Linux Audit Framework: using aureport

Linux Audit Framework: using aureport

The Linux audit framework logs events, as specified by the configured watches. To extract particular events we can use the ausearch or aureport tools. The latter is the one we will focus on in this article, to get the most out of the tool.


The aureport utility can be executed without any parameters. It will then extract all audit events available from the log. Since the audit log can be very big, it might be better to use the –start parameter, together with a time interval (e.g. this-month).

 root@host:~# aureport -start this-month

Summary Report
Range of time in logs: 03/01/2014 00:00:01.801 – 03/20/2014 10:17:01.209
Selected time for report: 03/01/2014 00:00:00 – 03/20/2014 10:17:01.209
Number of changes in configuration: 61
Number of changes to accounts, groups, or roles: 0
Number of logins: 0
Number of failed logins: 0
Number of authentications: 0
Number of failed authentications: 0
Number of users: 4
Number of terminals: 7
Number of host names: 0
Number of executables: 13
Number of files: 155
Number of AVC’s: 0
Number of MAC events: 0
Number of failed syscalls: 94
Number of anomaly events: 2
Number of responses to anomaly events: 0
Number of crypto events: 0
Number of keys: 3
Number of process IDs: 12796
Number of events: 16648

Each individual entry shown in this list, can be extracted independently.

aureport –file

File Report
# date time file syscall success exe auid event
1. 11/07/2013 19:28:45 console 0 unset ? -1 2996
2. 11/07/2013 19:52:22 /var/run/ 2 yes /bin/dash 0 3011
3. 11/07/2013 19:53:11 /var/run/ 263 yes /bin/rm 0 3012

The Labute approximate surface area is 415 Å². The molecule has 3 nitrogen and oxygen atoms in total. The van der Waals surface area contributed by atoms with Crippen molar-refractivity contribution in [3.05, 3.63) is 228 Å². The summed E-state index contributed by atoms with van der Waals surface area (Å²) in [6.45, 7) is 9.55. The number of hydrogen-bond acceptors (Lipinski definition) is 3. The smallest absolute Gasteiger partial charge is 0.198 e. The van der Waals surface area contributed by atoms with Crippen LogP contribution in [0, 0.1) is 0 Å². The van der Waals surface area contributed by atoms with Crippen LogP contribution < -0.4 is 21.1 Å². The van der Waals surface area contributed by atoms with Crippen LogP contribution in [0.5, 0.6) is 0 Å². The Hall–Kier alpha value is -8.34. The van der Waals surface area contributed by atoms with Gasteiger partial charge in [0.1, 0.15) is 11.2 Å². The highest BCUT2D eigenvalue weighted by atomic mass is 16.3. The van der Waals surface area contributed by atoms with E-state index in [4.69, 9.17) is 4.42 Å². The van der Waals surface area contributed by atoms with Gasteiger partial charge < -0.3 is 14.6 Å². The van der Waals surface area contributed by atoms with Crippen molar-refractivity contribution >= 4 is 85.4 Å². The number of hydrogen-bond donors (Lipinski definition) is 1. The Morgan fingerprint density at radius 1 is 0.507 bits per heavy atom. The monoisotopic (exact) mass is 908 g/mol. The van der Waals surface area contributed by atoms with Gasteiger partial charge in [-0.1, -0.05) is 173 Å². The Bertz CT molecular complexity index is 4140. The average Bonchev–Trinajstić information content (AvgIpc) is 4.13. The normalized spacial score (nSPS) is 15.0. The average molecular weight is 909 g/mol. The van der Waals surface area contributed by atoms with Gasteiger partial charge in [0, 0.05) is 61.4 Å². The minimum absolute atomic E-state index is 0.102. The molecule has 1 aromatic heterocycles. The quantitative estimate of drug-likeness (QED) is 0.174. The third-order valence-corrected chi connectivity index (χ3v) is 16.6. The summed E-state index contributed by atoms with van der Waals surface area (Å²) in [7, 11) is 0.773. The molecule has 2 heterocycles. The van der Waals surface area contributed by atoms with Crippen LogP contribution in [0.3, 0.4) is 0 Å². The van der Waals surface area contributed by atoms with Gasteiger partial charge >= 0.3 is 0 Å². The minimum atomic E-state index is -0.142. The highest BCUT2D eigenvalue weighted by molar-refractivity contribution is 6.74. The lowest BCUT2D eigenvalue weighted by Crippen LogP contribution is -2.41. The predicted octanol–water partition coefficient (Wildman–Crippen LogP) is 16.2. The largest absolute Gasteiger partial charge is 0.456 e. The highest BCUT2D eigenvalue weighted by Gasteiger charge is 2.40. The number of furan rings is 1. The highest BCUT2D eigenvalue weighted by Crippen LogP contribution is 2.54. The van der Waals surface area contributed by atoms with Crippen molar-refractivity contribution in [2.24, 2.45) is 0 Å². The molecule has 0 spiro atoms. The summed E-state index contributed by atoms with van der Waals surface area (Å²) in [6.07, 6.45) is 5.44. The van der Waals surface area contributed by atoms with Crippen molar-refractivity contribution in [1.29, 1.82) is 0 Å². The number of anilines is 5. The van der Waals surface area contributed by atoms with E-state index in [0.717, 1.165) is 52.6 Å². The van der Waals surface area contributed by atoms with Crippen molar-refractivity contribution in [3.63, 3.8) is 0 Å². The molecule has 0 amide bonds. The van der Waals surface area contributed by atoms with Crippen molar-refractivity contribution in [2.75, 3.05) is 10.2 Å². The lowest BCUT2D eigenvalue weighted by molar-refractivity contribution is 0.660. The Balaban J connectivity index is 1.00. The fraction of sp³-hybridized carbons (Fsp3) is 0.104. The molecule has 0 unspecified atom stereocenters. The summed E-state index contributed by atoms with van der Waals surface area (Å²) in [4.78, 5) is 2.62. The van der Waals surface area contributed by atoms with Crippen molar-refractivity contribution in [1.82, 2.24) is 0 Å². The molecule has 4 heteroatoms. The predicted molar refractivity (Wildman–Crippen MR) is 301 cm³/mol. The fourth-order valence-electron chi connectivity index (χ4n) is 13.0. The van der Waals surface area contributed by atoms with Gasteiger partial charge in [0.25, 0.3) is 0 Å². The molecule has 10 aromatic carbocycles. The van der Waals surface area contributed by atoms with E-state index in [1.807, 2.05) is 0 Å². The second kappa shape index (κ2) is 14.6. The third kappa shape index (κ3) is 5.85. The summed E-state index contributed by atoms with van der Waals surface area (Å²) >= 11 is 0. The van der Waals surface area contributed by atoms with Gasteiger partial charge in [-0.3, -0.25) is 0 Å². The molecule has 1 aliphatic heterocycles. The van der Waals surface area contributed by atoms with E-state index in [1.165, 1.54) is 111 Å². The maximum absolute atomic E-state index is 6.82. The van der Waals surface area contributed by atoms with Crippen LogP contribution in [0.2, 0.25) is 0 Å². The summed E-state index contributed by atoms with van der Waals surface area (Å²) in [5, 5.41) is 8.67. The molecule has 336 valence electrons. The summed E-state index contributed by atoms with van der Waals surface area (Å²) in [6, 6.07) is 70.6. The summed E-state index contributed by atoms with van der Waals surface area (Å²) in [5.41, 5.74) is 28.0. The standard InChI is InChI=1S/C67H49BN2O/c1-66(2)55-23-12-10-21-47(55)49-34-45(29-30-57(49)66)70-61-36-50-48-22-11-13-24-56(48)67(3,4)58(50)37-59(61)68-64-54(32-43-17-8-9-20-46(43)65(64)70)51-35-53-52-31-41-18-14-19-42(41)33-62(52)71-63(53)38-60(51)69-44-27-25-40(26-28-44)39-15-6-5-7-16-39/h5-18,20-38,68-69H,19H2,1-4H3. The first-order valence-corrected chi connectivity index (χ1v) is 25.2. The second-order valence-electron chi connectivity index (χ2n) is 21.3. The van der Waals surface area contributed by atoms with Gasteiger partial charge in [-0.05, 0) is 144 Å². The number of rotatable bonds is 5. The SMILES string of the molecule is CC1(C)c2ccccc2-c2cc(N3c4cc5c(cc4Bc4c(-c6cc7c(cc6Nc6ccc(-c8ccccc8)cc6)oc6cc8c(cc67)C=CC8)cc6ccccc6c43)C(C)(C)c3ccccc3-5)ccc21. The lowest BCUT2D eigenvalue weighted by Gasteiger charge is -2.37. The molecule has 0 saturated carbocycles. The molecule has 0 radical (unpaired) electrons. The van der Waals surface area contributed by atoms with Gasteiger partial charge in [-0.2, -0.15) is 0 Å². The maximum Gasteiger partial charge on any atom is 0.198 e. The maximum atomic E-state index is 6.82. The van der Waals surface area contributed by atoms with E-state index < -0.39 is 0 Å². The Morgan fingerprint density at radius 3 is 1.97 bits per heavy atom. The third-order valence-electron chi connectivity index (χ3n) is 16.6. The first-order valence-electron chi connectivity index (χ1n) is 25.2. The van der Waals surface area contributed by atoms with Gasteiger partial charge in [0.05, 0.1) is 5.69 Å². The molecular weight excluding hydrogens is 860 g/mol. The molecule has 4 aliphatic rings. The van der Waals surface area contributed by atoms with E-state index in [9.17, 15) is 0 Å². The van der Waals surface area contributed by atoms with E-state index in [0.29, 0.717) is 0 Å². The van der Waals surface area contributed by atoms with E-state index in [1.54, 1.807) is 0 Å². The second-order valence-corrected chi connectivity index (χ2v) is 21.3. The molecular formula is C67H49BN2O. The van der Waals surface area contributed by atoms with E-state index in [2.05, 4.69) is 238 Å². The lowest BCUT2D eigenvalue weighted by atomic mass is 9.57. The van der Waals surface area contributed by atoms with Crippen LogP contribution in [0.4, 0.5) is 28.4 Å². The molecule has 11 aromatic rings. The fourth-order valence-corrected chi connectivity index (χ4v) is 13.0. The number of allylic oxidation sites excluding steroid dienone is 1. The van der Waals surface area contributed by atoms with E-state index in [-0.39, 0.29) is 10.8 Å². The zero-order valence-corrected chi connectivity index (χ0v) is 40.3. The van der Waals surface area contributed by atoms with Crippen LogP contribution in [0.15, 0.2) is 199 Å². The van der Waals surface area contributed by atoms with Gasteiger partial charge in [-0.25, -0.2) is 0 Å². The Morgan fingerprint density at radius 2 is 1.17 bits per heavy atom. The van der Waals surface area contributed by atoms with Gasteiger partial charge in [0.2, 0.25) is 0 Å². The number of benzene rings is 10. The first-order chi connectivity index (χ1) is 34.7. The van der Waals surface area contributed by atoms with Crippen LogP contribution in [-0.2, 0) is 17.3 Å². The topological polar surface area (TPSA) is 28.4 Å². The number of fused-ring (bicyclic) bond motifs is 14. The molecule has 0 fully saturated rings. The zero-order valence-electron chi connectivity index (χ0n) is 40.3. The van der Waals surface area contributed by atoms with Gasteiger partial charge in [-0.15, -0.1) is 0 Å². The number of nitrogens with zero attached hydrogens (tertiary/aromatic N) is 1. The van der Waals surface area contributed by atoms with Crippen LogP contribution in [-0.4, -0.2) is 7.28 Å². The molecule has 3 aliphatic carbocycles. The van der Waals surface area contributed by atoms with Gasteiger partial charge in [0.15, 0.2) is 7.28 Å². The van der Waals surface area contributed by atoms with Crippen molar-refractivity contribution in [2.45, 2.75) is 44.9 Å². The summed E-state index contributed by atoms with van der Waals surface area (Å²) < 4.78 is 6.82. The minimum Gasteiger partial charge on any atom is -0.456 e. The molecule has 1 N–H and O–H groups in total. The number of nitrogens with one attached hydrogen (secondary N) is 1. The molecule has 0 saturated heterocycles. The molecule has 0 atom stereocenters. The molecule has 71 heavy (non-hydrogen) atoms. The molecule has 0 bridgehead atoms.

4. 11/07/2013 20:20:04 /var/run/ 2 yes /bin/dash 1000 3032
5. 11/07/2013 20:20:04 /var/run/ 82 yes /usr/sbin/sshd 1000 3034

Each event ID (first column) can be then analyzed by using ausearch –event <id>.

Configuration changes

Another good item to watch for is configuration changes of the audit rules themselves. Malicious people don’t like them being traced and attacking the audit configuration is a common first target. For that same reason, we suggest to sync audit logs also to an external system, with additional safeguards to protect against compromise.

root@host:~# aureport -c

Config Change Report
# date time type auid success event
1. 11/07/2013 20:20:04 CONFIG_CHANGE 1000 yes 3033
2. 11/07/2013 21:50:01 CONFIG_CHANGE 1000 yes 3088
3. 11/08/2013 10:35:35 CONFIG_CHANGE 1000 yes 3520
4. 11/08/2013 10:38:39 CONFIG_CHANGE 1000 yes 3527

Different audit logs

When using archived logs for example, aureport needs a hint to read that file instead. This can be done by using aureport –if or –input, followed by the file.

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This blog post is part of our Linux security series to get Linux and Unix-based systems more secure.

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